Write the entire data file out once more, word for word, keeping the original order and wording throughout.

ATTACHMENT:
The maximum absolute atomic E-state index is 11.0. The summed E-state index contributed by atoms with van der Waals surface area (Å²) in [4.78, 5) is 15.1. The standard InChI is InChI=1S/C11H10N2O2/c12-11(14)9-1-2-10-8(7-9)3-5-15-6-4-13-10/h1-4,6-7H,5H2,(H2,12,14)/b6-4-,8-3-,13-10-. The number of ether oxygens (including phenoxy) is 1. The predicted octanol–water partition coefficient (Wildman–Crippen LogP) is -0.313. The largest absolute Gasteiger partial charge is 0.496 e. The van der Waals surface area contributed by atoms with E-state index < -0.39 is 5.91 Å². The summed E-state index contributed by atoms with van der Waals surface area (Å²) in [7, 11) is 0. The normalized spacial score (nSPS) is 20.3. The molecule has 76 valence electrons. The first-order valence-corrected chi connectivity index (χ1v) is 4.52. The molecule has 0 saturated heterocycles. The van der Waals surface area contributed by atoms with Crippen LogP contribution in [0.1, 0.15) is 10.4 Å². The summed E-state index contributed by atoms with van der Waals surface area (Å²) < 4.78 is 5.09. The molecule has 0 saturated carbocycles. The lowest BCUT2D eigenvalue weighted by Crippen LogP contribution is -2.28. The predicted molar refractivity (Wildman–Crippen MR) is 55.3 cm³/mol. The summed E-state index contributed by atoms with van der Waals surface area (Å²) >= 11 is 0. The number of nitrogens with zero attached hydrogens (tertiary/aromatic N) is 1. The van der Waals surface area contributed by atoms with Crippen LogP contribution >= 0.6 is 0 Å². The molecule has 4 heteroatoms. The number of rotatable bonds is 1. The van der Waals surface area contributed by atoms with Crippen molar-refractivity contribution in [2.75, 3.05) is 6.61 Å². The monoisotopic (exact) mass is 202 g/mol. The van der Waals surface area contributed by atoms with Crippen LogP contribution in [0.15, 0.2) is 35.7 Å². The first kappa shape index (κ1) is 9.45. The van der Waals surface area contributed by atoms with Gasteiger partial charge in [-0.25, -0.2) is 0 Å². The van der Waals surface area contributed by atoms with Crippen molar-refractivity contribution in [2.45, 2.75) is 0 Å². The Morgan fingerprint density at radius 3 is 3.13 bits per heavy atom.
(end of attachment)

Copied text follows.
The maximum absolute atomic E-state index is 11.0. The summed E-state index contributed by atoms with van der Waals surface area (Å²) in [4.78, 5) is 15.1. The standard InChI is InChI=1S/C11H10N2O2/c12-11(14)9-1-2-10-8(7-9)3-5-15-6-4-13-10/h1-4,6-7H,5H2,(H2,12,14)/b6-4-,8-3-,13-10-. The number of ether oxygens (including phenoxy) is 1. The predicted octanol–water partition coefficient (Wildman–Crippen LogP) is -0.313. The largest absolute Gasteiger partial charge is 0.496 e. The van der Waals surface area contributed by atoms with E-state index < -0.39 is 5.91 Å². The summed E-state index contributed by atoms with van der Waals surface area (Å²) in [7, 11) is 0. The normalized spacial score (nSPS) is 20.3. The molecule has 76 valence electrons. The first-order valence-corrected chi connectivity index (χ1v) is 4.52. The molecule has 0 saturated heterocycles. The van der Waals surface area contributed by atoms with Crippen LogP contribution in [0.1, 0.15) is 10.4 Å². The summed E-state index contributed by atoms with van der Waals surface area (Å²) < 4.78 is 5.09. The molecule has 0 saturated carbocycles. The lowest BCUT2D eigenvalue weighted by Crippen LogP contribution is -2.28. The predicted molar refractivity (Wildman–Crippen MR) is 55.3 cm³/mol. The summed E-state index contributed by atoms with van der Waals surface area (Å²) >= 11 is 0. The number of nitrogens with zero attached hydrogens (tertiary/aromatic N) is 1. The van der Waals surface area contributed by atoms with Crippen LogP contribution >= 0.6 is 0 Å². The molecule has 4 heteroatoms. The number of rotatable bonds is 1. The van der Waals surface area contributed by atoms with Crippen molar-refractivity contribution in [2.75, 3.05) is 6.61 Å². The monoisotopic (exact) mass is 202 g/mol. The van der Waals surface area contributed by atoms with Crippen LogP contribution in [0.15, 0.2) is 35.7 Å². The first kappa shape index (κ1) is 9.45. The van der Waals surface area contributed by atoms with Gasteiger partial charge in [-0.25, -0.2) is 0 Å². The van der Waals surface area contributed by atoms with Crippen molar-refractivity contribution in [2.45, 2.75) is 0 Å². The Morgan fingerprint density at radius 3 is 3.13 bits per heavy atom.